One guy whipped out a video camera, pressed record and said, “The club will love seeing this.” Then, he proposed, “Maybe we should do a club outing here.”

Rather than lamenting those fellow anglers and what I might run into the following year, I embraced them. I took a group shot during a rain delay; they, in turn, doled out some productive patterns to try in the channel and on the Madison, which was next on my hit list. They’d fished the Madison two days prior with only fair success; they suggested I head to the northeast corner of the park to try my luck on the Lamar River and a couple of its tributaries, Soda Butte Creek and Slough Creek. If I was ever in northern California, they added, I had an open invitation to fish. Finally, I asked the question: “How did you guys find out about this place?”

“We were in a fly shop in Jackson and a guy told us about it. He said it was a secret spot, but when we got here there were already four guys fishing.”

“What did the guy at the shop look like?” I queried.

“Tall. Long hair. Big ‘stache.”

“Yep,” I replied. “Thought so.”

The channel was what I expected. It was fairly narrow and flowed through classic pine forest. Its grassy banks were undercut in places and most corners offered deep pools where brown trout and mackinaw could hide.

I was fishing between two groups, the California crew at the inlet and some unknown anglers below me, thoroughly covering a deep, corner pool. It had already been fished and I fought off an urge to say, “Forget it,” and head for the Madison or Lamar. But, over the years, biologists have told me that, as a group, fly fishers are not very adept at catching fish. Several relayed stories about encountering anglers who tell them to go ahead and electrofish a particular pool because they’ve fished it for an hour and “There’s nothing in there.” When the fish and game boys turn on their equipment and dozens of large trout float to the surface, all the anglers can say is, “No way.”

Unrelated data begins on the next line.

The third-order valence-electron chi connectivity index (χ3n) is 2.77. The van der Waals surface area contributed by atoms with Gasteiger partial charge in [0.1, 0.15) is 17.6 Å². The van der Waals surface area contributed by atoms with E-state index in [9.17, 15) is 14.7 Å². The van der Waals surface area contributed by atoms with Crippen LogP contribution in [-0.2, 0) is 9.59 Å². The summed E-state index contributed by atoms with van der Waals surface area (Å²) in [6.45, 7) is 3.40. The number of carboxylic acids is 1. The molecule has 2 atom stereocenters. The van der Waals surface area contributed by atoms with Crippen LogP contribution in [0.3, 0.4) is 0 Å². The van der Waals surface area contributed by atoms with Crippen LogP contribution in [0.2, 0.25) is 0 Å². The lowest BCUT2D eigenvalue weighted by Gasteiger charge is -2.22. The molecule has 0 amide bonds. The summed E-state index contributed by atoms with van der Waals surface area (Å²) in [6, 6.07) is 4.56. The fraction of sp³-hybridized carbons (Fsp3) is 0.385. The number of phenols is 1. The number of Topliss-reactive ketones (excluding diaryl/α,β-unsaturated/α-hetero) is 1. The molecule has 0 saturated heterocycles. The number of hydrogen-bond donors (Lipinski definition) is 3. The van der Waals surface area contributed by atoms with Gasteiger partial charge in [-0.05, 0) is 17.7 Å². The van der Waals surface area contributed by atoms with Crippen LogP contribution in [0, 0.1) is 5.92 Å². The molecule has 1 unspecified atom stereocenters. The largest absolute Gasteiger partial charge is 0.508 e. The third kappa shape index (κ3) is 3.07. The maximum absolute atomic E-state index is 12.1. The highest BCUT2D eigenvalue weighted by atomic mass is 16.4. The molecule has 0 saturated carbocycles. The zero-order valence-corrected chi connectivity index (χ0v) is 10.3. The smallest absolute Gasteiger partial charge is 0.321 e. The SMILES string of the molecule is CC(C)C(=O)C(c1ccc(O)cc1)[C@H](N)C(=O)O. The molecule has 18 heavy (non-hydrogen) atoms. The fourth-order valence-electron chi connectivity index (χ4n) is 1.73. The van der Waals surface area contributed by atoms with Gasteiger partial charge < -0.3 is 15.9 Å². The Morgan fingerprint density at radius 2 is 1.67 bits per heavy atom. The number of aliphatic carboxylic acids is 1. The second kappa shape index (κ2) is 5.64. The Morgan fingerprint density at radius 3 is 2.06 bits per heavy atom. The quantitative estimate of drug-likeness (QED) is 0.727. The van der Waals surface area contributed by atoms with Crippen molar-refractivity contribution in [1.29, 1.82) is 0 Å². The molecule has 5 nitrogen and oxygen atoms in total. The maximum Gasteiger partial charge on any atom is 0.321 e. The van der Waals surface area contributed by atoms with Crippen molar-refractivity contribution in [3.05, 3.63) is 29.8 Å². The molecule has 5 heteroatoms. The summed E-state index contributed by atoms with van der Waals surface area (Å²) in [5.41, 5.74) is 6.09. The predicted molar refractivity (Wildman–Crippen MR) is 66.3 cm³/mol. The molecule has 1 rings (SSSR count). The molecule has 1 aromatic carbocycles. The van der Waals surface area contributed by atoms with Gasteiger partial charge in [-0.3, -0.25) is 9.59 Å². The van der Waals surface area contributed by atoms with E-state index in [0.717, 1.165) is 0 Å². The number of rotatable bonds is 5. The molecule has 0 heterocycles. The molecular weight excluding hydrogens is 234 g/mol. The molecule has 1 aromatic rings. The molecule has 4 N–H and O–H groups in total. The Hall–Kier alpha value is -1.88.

So I fished the corner pool for a while, switching flies often. First I threw a big streamer but figured the fish already had seen that. Then I tossed in a large mayfly nymph hoping that the trout remembered a summer green drake emergence and would take the nymph on instinct. Finally, I tied on a small egg imitation and drifted it through the pool. Moments later I yarded out a 17-inch brown. Two or three casts later, it was a 20-inch hen. Several more casts and I hooked and lost a good fish. Five more minutes and I was twisting that egg out of a 19-incher’s maw. I’ve had days on the channel when I couldn’t buy a fish; I never felt as satisfied on the channel as I did that day while fishing fished-over water with the perpetrators glancing upstream at the action.

Fly fishing shouldn’t be competitive in that way, but few would argue it isn’t. It probably feels good to catch fish in front of others because of all the times the roles are reversed. There are days, for every angler no matter how experienced they may be, when the fish turn lock-jawed for you while a buddy in the bow of the boat, throwing the same flies on the same tippet, just absolutely destroys them. You can reference all the technical books you want; you can blame your position at the back of the boat; you can say that your pal got to fish over the good water first, leaving only scraps behind. In the end, it’s probably best to chalk it up to the nuances of trout and that it just wasn’t your day. Otherwise fishing might seem like a chore and you may wonder why you flew to chilly Montana when you could have gone to Vegas or the Keys where a good time and prime weather is almost guaranteed. I guess that’s what the boys on the channel did that day because shortly after I caught and released those fish they wound their lines in unison and stomped off into the forest, never to be seen again.